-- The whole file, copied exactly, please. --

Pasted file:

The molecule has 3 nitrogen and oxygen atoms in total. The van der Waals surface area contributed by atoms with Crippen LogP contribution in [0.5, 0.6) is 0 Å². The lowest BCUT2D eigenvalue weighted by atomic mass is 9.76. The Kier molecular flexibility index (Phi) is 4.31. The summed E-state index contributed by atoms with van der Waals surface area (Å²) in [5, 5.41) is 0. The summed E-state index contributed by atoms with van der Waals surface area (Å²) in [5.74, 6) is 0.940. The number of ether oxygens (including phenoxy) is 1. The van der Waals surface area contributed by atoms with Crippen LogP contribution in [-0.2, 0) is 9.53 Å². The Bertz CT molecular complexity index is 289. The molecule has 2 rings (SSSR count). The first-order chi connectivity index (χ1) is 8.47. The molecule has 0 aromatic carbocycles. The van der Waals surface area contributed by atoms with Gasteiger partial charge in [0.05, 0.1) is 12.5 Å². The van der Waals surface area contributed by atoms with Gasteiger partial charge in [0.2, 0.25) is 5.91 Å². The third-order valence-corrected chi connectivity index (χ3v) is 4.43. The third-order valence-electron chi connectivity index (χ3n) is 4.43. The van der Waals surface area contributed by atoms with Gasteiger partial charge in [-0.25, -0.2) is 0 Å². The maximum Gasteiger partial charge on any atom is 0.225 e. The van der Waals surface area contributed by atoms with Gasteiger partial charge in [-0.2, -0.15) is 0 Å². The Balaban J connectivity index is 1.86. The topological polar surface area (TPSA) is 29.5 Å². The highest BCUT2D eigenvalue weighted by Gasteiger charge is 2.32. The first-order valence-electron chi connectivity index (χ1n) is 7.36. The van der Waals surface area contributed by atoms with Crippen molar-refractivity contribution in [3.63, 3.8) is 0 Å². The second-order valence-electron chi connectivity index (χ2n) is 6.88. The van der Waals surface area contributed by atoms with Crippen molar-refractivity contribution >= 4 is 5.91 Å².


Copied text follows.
The molecule has 3 nitrogen and oxygen atoms in total. The van der Waals surface area contributed by atoms with Crippen LogP contribution in [0.5, 0.6) is 0 Å². The lowest BCUT2D eigenvalue weighted by atomic mass is 9.76. The Kier molecular flexibility index (Phi) is 4.31. The summed E-state index contributed by atoms with van der Waals surface area (Å²) in [5, 5.41) is 0. The summed E-state index contributed by atoms with van der Waals surface area (Å²) in [5.74, 6) is 0.940. The number of ether oxygens (including phenoxy) is 1. The van der Waals surface area contributed by atoms with Crippen LogP contribution in [-0.2, 0) is 9.53 Å². The Bertz CT molecular complexity index is 289. The molecule has 2 rings (SSSR count). The first-order chi connectivity index (χ1) is 8.47. The molecule has 0 aromatic carbocycles. The van der Waals surface area contributed by atoms with Gasteiger partial charge in [0.05, 0.1) is 12.5 Å². The van der Waals surface area contributed by atoms with Gasteiger partial charge in [0.2, 0.25) is 5.91 Å². The third-order valence-corrected chi connectivity index (χ3v) is 4.43. The third-order valence-electron chi connectivity index (χ3n) is 4.43. The van der Waals surface area contributed by atoms with Gasteiger partial charge in [-0.25, -0.2) is 0 Å². The maximum Gasteiger partial charge on any atom is 0.225 e. The van der Waals surface area contributed by atoms with Gasteiger partial charge in [-0.2, -0.15) is 0 Å². The Balaban J connectivity index is 1.86. The topological polar surface area (TPSA) is 29.5 Å². The highest BCUT2D eigenvalue weighted by Gasteiger charge is 2.32. The first-order valence-electron chi connectivity index (χ1n) is 7.36. The van der Waals surface area contributed by atoms with Crippen molar-refractivity contribution in [3.63, 3.8) is 0 Å². The second-order valence-electron chi connectivity index (χ2n) is 6.88. The van der Waals surface area contributed by atoms with Crippen molar-refractivity contribution >= 4 is 5.91 Å².